today,   at   least   according   to   Beijing.   Second,   low   inflation   rates   over   the   past   two  
decades  have  meant  that  real  growth  in  defense  spending  has  nearly  matched  nominal  
growth;   even   the   most   conservative   estimate   of   actual   growth   rates   (accounting   for  
inflation)  reveal  a  five-­-fold  real  increase  in  military  expenditures  since  1997.  
What   is   particularly   striking   about   the   growth   in   defense   spending   over   the   last   two  
decades   is   that   it   has   almost   always   outpaced   GDP   growth.   Between   1998   and   2007,  
China’s   economy   grew   at   an   average   annual   rate   of   12.5   percent,   while   its   defense  
spending   increased   at   an   average   of   15.9   percent   per   annum.   Given   that   the   economy   is  
likely   to   grow   by   only   seven   percent   in   2015,   and   its   defense   spending   is   growing   at  
double   digits,   the   disconnect   between   economic   performance   and   defense   spending   is  
becoming  more  pronounced.  
Comparing  China’s  Military  Spending  and  GDP  Growth  Rates  (Foreign  Affairs)  
Further,  it  is  commonly  assumed  by  many  in  the  West  that  the  official  defense  budget  
does   not   provide   a   full   picture   of   Chinese   military   spending   and   that   the   central  
government  hides  expenses  for  certain  items—for  example  research  and  development,  
arms  imports,  and  subsidies  to  defense  industries—in  other  parts  of  its  overall  budget.  
Estimates  of  additional,  off-­-the-­-books  spending  range  from  35  percent  to  50  percent  of  
total   defense   expenditures,   based   on   estimates   by   IHS   Janes   and   the   Stockholm  
International   Peace   Research   Institute,   respectively.   A   few   years   ago,   the   U.S.   Defense  
Department  asserted  that  China’s  true  defense  budget  could  be  as  much  as  double  the  
official  figure;  in  fact,  it  has  since  stopped  trying  to  figure  out  off-­-the-­-books  spending.  
Indeed,   the   exercise   in   guesstimating   “actual”   Chinese   military   expenditures   has  
become   increasingly   irrelevant.   With   an   official   military   budget   approaching  
$150  billion,   the   PLA   has   all   the   on-­-the-­-books   money   it   needs   to   underwrite   a   very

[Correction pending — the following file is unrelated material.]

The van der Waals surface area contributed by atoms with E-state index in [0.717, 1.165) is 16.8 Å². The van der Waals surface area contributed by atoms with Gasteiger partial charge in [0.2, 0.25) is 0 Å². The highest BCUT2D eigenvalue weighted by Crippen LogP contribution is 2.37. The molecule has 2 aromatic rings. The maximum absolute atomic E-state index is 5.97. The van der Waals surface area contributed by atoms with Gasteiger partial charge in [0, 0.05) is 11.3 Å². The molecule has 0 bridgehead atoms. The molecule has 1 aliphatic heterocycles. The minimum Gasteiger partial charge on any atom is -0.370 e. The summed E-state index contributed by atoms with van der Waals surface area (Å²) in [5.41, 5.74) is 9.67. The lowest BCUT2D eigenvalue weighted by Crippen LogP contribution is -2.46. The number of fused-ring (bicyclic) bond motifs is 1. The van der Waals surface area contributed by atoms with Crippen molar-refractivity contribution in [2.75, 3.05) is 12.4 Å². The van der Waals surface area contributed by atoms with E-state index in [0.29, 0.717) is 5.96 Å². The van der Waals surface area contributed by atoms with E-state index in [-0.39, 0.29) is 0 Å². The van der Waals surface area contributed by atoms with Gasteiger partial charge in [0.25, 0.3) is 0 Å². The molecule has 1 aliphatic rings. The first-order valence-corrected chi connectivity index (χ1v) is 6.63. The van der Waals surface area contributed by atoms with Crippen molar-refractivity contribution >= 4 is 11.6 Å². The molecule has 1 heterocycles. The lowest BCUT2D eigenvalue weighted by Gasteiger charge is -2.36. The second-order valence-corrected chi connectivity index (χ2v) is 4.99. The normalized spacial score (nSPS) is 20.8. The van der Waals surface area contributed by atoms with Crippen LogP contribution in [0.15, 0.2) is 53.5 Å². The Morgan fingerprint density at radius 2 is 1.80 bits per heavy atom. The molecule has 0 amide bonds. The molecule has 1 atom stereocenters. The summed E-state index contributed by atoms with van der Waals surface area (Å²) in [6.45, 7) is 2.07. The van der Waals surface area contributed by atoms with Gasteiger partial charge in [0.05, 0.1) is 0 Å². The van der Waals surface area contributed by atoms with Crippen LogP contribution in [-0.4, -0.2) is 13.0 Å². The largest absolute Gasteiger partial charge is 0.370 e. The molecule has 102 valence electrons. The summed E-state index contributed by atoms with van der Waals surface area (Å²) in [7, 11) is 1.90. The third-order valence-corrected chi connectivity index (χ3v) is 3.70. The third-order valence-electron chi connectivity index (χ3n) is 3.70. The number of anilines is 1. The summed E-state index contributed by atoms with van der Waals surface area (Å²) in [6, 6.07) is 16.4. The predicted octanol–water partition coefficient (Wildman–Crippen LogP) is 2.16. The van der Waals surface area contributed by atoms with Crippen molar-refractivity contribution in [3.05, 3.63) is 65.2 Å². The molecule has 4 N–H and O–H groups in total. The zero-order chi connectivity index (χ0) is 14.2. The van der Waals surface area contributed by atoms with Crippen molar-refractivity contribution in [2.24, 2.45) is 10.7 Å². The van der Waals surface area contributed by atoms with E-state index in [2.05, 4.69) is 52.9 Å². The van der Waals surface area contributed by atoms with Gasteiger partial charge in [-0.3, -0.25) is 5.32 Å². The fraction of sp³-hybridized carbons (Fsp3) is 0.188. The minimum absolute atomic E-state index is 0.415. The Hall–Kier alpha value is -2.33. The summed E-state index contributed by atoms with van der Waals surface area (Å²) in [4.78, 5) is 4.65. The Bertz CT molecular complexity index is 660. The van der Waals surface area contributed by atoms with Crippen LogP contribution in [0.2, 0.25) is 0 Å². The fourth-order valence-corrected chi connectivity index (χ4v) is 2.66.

aggressive   military   modernization   program,   and   if   the   military   wants   more,   Beijing  
appears  more  than  ready  to  provide  it.  There  is,  quite  simply,  no  reason  for  Beijing  to  
conceal  actual  military  spending,  at  least  the  overall  figure.    
China  is  still  opaque,  with  some  reason,  about  how  it  allocates  its  defense  budget.  The  
country   has   never   released   separate   figures   for   its   ground   forces,   navy,   or   air   force.  
Chinese  defense  white  papers  (released  every  two  years,  starting  in  1998)  once  broke  
down   spending   by   personnel,   operations   and   support,   and   “equipment”   (which  
presumably   includes   weapons   procurement   and   defense   research   and   development).  
But  that  stopped  in  2009.  
Still,   a   few   predictions   can   be   made   about   the   breakdown   of   this   year’s   defense  
spending.   The   white   papers   consistently   revealed   a   near-­-even   one-­-third   split   of   funding  
between   personnel,   operations   and   support,   and   “equipment.”   Since   these   ratios   have  
remained   more   or   less   constant   since   the   late   1990s,   it   is   reasonable   to   say   the   same  
breakdown   applies   today.   That   means   any   increases   in   spending   are   still   likely   to   be  
broken  down  equally  among  these  three  categories.    
As   a   result   of   this   equal   division   in   spending,   China’s   expenditures   on   equipment   are  
particularly  large.  In  1997,  for  example,  spending  on  equipment  totaled  about  $3  billion,  
or   roughly   32   percent   of   the   overall   Chinese   defense   budget.   In   2009   (the   last   year